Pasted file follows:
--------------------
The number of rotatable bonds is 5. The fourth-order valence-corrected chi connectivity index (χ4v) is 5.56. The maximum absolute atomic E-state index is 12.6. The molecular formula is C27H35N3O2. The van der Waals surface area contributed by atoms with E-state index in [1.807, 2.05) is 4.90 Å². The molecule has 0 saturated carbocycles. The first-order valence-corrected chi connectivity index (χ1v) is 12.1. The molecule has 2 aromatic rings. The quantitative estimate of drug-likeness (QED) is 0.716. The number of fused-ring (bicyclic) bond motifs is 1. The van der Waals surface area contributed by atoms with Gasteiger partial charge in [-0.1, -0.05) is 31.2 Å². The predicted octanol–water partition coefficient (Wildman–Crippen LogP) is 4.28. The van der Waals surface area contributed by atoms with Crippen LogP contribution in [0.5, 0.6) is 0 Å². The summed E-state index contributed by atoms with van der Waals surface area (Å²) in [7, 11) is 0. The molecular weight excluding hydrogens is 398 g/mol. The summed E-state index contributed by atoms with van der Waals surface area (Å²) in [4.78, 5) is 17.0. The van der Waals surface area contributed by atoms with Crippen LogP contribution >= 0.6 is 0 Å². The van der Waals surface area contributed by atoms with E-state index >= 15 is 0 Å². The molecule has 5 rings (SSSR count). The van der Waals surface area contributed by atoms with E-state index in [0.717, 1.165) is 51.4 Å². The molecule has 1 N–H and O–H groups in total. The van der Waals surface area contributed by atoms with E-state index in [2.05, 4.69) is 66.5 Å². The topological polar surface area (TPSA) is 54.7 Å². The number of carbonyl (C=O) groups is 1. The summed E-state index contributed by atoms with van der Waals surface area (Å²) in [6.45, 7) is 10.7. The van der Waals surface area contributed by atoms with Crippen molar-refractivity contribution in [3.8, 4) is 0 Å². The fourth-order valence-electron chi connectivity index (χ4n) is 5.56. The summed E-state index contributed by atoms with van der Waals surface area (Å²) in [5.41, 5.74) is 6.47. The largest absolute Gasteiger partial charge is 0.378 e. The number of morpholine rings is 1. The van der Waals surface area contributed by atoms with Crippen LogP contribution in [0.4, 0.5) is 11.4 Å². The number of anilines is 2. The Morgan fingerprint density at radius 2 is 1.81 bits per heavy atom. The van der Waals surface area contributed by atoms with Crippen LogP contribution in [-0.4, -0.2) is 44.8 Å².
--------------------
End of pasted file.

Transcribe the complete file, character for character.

The number of rotatable bonds is 5. The fourth-order valence-corrected chi connectivity index (χ4v) is 5.56. The maximum absolute atomic E-state index is 12.6. The molecular formula is C27H35N3O2. The van der Waals surface area contributed by atoms with E-state index in [1.807, 2.05) is 4.90 Å². The molecule has 0 saturated carbocycles. The first-order valence-corrected chi connectivity index (χ1v) is 12.1. The molecule has 2 aromatic rings. The quantitative estimate of drug-likeness (QED) is 0.716. The number of fused-ring (bicyclic) bond motifs is 1. The van der Waals surface area contributed by atoms with Gasteiger partial charge in [-0.1, -0.05) is 31.2 Å². The predicted octanol–water partition coefficient (Wildman–Crippen LogP) is 4.28. The van der Waals surface area contributed by atoms with Crippen LogP contribution in [0.5, 0.6) is 0 Å². The summed E-state index contributed by atoms with van der Waals surface area (Å²) in [7, 11) is 0. The molecular weight excluding hydrogens is 398 g/mol. The summed E-state index contributed by atoms with van der Waals surface area (Å²) in [4.78, 5) is 17.0. The van der Waals surface area contributed by atoms with Crippen LogP contribution >= 0.6 is 0 Å². The van der Waals surface area contributed by atoms with E-state index >= 15 is 0 Å². The molecule has 5 rings (SSSR count). The van der Waals surface area contributed by atoms with E-state index in [0.717, 1.165) is 51.4 Å². The molecule has 1 N–H and O–H groups in total. The van der Waals surface area contributed by atoms with E-state index in [2.05, 4.69) is 66.5 Å². The topological polar surface area (TPSA) is 54.7 Å². The number of carbonyl (C=O) groups is 1. The summed E-state index contributed by atoms with van der Waals surface area (Å²) in [6.45, 7) is 10.7. The van der Waals surface area contributed by atoms with Crippen molar-refractivity contribution in [3.8, 4) is 0 Å². The fourth-order valence-electron chi connectivity index (χ4n) is 5.56. The summed E-state index contributed by atoms with van der Waals surface area (Å²) in [5.41, 5.74) is 6.47. The largest absolute Gasteiger partial charge is 0.378 e. The number of morpholine rings is 1. The van der Waals surface area contributed by atoms with Crippen LogP contribution in [0.4, 0.5) is 11.4 Å². The number of anilines is 2. The Morgan fingerprint density at radius 2 is 1.81 bits per heavy atom. The van der Waals surface area contributed by atoms with Crippen LogP contribution in [-0.4, -0.2) is 44.8 Å².